Is Buffett being Krafty?

Warren Buffett may have thrown a monkey wrench into Kraft’s bid for Cadbury — not with his ‘no’ vote on Kraft’s plan to issue 370 million shares to help buy the British chocolate company, but with his scathing comments on Kraft’s board for a deal he has long regarded with skepticism. Buffett previously said Kraft’s stock was an “expensive currency” for funding the deal, a position he repeated on Tuesday.

Kraft’s proposed share issue would give it a “blank check,” allowing it to change its offer for Cadbury, Buffett’s insurance and investment company Berkshire Hathaway said in a statement. “And we worry very much that, indeed, there will be an additional change from the revision announced this morning.”

The statement came hard on the heels of a slight sweetening by Kraft of its $16.4 billion offer for Cadbury. The overall figure is the same, but the cash portion is a bit bigger. Perhaps more telling, it also followed a statement from Nestle shooting down speculation that the world’s biggest food group had any interest in getting involved in the Cadbury deal.

GMAC plays its too-big-to-fail card… again

The Treasury, as major shareholder of such credit boom casualties as Citigroup and General Motors, showed with its $3.8 billion infusion into GMAC that it can still be counted on to safeguard the financial system from systemic collapse. The auto-loan company, which had dutifully spread its wings into mortgages in the housing boom, wound up becoming a bank to qualify for TARP bailout funds a year ago – the day after Christmas 2008, to be precise. How could Treasury say no?

Now taxpayers are plonking another $3.8 billion into GMAC to help cover mortgage losses. That gives us another majority shareholding in a company that could not have survived to pay its bills, workers and its executives without aid. No, it’s not much in terms of the government’s balance sheet. But it should rankle in Congress when lawmakers come back from holiday.

Not far behind the brouhaha over universal health care lays the still smoldering debate over “too big to fail”. Is it naïve to note that the timing of GMAC’s new lifeline came when legislators were safely tucked away at home? Arguing that AIG was too big to fail, with its myriad confusing and distracting derivative contracts, and that GM was too big to fail, with its strategic position just behind the aorta of the American manufacturing heartland, or even that Citigroup, with its corner office (sans fireplace) in the U.S. superbanking community can somehow be extended to GMAC might seem farfetched to fiscal hawks.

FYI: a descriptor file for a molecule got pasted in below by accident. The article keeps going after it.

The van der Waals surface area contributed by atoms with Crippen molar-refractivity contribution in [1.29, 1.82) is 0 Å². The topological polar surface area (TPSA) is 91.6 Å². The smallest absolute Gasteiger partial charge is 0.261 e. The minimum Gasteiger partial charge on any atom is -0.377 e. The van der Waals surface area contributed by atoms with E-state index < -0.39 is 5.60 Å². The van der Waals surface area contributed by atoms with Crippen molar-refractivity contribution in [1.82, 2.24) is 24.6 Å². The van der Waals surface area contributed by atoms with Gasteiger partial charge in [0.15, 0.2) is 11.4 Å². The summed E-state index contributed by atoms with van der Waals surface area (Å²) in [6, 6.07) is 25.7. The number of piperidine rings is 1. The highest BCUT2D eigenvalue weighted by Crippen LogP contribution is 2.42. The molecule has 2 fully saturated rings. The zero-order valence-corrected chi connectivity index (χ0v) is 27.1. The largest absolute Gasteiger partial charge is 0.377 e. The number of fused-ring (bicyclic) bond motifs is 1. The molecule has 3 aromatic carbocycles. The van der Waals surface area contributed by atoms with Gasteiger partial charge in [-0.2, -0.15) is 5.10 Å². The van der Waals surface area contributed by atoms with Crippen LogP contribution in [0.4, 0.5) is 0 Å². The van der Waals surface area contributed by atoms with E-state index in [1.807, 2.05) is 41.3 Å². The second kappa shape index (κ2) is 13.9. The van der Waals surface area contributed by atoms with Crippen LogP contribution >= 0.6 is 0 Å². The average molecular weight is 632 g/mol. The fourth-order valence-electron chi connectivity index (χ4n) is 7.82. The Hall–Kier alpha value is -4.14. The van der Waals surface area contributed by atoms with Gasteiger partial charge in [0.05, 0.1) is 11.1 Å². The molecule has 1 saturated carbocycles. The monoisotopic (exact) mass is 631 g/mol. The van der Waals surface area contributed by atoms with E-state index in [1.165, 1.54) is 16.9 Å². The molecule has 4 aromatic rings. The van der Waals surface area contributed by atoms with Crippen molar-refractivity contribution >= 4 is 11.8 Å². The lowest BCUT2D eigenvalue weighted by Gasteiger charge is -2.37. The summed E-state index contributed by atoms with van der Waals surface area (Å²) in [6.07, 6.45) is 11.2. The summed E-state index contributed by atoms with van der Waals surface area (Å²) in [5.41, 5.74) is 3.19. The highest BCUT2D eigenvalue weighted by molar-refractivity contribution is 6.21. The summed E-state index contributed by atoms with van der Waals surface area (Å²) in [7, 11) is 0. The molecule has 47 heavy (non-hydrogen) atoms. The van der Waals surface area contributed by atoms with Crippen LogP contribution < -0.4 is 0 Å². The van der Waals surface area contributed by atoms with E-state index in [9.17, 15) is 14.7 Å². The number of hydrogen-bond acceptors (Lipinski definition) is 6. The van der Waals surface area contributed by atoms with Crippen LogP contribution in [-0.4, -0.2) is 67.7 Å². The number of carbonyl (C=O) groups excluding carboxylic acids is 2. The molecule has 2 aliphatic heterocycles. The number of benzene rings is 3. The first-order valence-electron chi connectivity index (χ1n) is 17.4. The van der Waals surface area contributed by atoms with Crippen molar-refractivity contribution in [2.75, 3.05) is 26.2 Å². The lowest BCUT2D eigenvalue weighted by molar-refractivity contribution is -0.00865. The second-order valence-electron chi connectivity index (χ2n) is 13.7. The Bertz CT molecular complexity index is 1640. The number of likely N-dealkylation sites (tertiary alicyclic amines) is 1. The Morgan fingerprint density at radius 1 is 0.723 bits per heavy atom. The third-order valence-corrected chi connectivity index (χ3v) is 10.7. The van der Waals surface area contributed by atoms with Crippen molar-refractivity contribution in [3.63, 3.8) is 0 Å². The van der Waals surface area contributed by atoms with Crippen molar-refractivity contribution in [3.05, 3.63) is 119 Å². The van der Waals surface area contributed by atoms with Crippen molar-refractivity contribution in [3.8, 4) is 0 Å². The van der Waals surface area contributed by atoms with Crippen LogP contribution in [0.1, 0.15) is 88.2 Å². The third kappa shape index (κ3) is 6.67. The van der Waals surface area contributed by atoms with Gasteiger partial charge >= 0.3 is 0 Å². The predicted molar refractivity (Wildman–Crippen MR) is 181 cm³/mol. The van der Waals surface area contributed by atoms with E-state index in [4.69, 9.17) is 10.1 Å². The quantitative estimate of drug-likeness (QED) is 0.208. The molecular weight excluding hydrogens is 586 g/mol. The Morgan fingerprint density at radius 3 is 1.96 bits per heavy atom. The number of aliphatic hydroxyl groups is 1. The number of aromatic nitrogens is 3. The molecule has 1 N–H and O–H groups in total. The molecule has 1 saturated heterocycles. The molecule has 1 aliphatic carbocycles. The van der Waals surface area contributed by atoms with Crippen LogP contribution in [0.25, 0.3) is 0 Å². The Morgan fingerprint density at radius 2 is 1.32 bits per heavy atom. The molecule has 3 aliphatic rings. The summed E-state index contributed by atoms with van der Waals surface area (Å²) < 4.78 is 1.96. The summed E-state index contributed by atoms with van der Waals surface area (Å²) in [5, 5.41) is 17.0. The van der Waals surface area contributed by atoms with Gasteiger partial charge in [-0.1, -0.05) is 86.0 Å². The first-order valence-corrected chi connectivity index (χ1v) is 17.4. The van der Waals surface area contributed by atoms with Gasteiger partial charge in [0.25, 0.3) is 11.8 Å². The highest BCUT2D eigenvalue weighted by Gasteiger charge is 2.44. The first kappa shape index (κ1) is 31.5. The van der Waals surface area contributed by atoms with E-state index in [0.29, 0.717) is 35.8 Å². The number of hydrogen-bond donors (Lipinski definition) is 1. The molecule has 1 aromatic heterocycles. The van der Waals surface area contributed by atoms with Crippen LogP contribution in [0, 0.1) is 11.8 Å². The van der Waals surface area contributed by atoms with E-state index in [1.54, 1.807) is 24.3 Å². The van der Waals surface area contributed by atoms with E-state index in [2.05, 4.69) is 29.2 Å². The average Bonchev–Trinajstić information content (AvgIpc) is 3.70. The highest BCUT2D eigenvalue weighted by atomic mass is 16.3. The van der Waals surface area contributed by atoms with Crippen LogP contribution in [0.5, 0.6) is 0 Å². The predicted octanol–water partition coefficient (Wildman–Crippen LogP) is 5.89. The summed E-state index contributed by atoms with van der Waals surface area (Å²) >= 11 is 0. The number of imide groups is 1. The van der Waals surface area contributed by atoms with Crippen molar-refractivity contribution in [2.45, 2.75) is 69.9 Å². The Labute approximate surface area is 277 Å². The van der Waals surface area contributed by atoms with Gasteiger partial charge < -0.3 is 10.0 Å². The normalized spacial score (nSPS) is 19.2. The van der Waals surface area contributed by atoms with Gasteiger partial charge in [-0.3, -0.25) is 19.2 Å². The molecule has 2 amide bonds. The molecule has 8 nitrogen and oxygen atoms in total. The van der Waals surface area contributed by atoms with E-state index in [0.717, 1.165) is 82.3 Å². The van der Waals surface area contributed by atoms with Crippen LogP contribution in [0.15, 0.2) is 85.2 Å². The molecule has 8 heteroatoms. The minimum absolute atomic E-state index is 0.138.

Warren Wonka the Candyman?

Warren Buffett knows sweets. His Berkshire Hathaway is the largest shareholder in Kraft Foods, which made an unsolicited — and rebuffed — $16 billion bid for Cadbury. The Wall Street Journal reported that the trust that holds voting control of Hershey has hired Buffett’s favorite banker, Byron Trott, as it also weighs whether to pursue the British chocolate maker.

Trott, a former Goldman Sachs banker who runs his own firm now, is known for his expertise in candy as well as in advising family- and trust-owned companies. He convinced Buffett to pay $6.5 billion to help finance Mars in its $23 billion takeover of Wrigley last year.

Paritosh Bansal and Jessica Hall report that while Trott’s latest engagement may not have anything to do with Buffett, he may end up helping the billionaire investor. Sources previously told Reuters Hershey is unlikely to make a bid on its own for all of Cadbury. But Hershey may want to pick up pieces of Cadbury, which makes Dairy Milk chocolate, Halls cough drops and Trident gum. This could bode well for Buffett, some investors said.

John Paulson gains Buffett’s Midas touch

FINANCIAL/Hedge fund manager John Paulson, who made a fortune currectly betting on the U.S. housing market collapse in 2007 and then the broader financial crisis last year, is starting to wield a Midas touch long associated with Warren Buffett.

Thanks to its bearish views, Paulson & Co over the past few years vaulted to the top ranks of the world’s largest hedge fund, multiplying its assets and earning Paulson a king’s ransom.

More recently, though, Paulson has been scooping up stakes in some beaten down companies. The latest winner: CB Richard Ellis. Earlier today the world’s largest real estate services firm said it sold $100 million of stock to Paulson & Co.  Shares surged 15 percent on the news.

  •